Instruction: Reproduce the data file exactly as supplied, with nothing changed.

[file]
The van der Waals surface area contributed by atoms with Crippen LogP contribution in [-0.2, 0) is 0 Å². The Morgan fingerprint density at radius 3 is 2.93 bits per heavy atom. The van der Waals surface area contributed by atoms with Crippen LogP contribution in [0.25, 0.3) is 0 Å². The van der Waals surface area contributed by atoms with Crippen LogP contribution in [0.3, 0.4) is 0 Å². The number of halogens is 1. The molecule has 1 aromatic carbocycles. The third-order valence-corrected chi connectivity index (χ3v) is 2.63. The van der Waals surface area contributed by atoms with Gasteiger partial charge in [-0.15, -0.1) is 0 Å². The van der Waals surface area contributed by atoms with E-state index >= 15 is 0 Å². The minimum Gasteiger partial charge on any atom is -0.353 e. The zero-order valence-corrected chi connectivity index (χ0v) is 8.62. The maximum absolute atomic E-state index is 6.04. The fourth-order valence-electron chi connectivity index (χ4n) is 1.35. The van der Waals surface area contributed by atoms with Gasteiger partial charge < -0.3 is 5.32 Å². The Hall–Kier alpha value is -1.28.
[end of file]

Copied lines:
The van der Waals surface area contributed by atoms with Crippen LogP contribution in [-0.2, 0) is 0 Å². The Morgan fingerprint density at radius 3 is 2.93 bits per heavy atom. The van der Waals surface area contributed by atoms with Crippen LogP contribution in [0.25, 0.3) is 0 Å². The van der Waals surface area contributed by atoms with Crippen LogP contribution in [0.3, 0.4) is 0 Å². The number of halogens is 1. The molecule has 1 aromatic carbocycles. The third-order valence-corrected chi connectivity index (χ3v) is 2.63. The van der Waals surface area contributed by atoms with Gasteiger partial charge in [-0.15, -0.1) is 0 Å². The van der Waals surface area contributed by atoms with E-state index >= 15 is 0 Å². The minimum Gasteiger partial charge on any atom is -0.353 e. The zero-order valence-corrected chi connectivity index (χ0v) is 8.62. The maximum absolute atomic E-state index is 6.04. The fourth-order valence-electron chi connectivity index (χ4n) is 1.35. The van der Waals surface area contributed by atoms with Gasteiger partial charge < -0.3 is 5.32 Å². The Hall–Kier alpha value is -1.28.